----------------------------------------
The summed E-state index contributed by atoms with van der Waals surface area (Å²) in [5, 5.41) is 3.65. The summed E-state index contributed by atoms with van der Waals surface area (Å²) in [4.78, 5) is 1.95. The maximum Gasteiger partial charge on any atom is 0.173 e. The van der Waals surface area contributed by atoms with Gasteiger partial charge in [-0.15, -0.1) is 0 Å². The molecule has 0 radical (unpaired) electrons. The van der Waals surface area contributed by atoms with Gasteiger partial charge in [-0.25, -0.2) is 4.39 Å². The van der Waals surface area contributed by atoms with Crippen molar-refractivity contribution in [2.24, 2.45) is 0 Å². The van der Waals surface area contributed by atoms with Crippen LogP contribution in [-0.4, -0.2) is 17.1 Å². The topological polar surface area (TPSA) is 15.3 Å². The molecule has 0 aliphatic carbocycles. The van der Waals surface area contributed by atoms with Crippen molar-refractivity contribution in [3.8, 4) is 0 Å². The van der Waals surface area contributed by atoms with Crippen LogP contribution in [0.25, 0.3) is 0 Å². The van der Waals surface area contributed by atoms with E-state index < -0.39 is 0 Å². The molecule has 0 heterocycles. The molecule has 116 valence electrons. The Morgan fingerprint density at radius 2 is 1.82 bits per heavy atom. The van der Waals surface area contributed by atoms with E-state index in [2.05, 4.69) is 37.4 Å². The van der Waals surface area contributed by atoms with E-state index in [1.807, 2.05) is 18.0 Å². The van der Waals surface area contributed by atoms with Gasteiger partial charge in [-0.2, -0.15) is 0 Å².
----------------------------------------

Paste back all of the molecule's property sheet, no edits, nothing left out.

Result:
The summed E-state index contributed by atoms with van der Waals surface area (Å²) in [5, 5.41) is 3.65. The summed E-state index contributed by atoms with van der Waals surface area (Å²) in [4.78, 5) is 1.95. The maximum Gasteiger partial charge on any atom is 0.173 e. The van der Waals surface area contributed by atoms with Gasteiger partial charge in [-0.15, -0.1) is 0 Å². The molecule has 0 radical (unpaired) electrons. The van der Waals surface area contributed by atoms with Gasteiger partial charge in [-0.25, -0.2) is 4.39 Å². The van der Waals surface area contributed by atoms with Crippen molar-refractivity contribution in [2.24, 2.45) is 0 Å². The van der Waals surface area contributed by atoms with Crippen LogP contribution in [-0.4, -0.2) is 17.1 Å². The topological polar surface area (TPSA) is 15.3 Å². The molecule has 0 aliphatic carbocycles. The van der Waals surface area contributed by atoms with Crippen molar-refractivity contribution in [3.8, 4) is 0 Å². The van der Waals surface area contributed by atoms with Crippen LogP contribution in [0.25, 0.3) is 0 Å². The van der Waals surface area contributed by atoms with E-state index < -0.39 is 0 Å². The molecule has 0 heterocycles. The molecule has 116 valence electrons. The Morgan fingerprint density at radius 2 is 1.82 bits per heavy atom. The van der Waals surface area contributed by atoms with E-state index in [2.05, 4.69) is 37.4 Å². The van der Waals surface area contributed by atoms with E-state index in [1.807, 2.05) is 18.0 Å². The van der Waals surface area contributed by atoms with Gasteiger partial charge in [-0.2, -0.15) is 0 Å².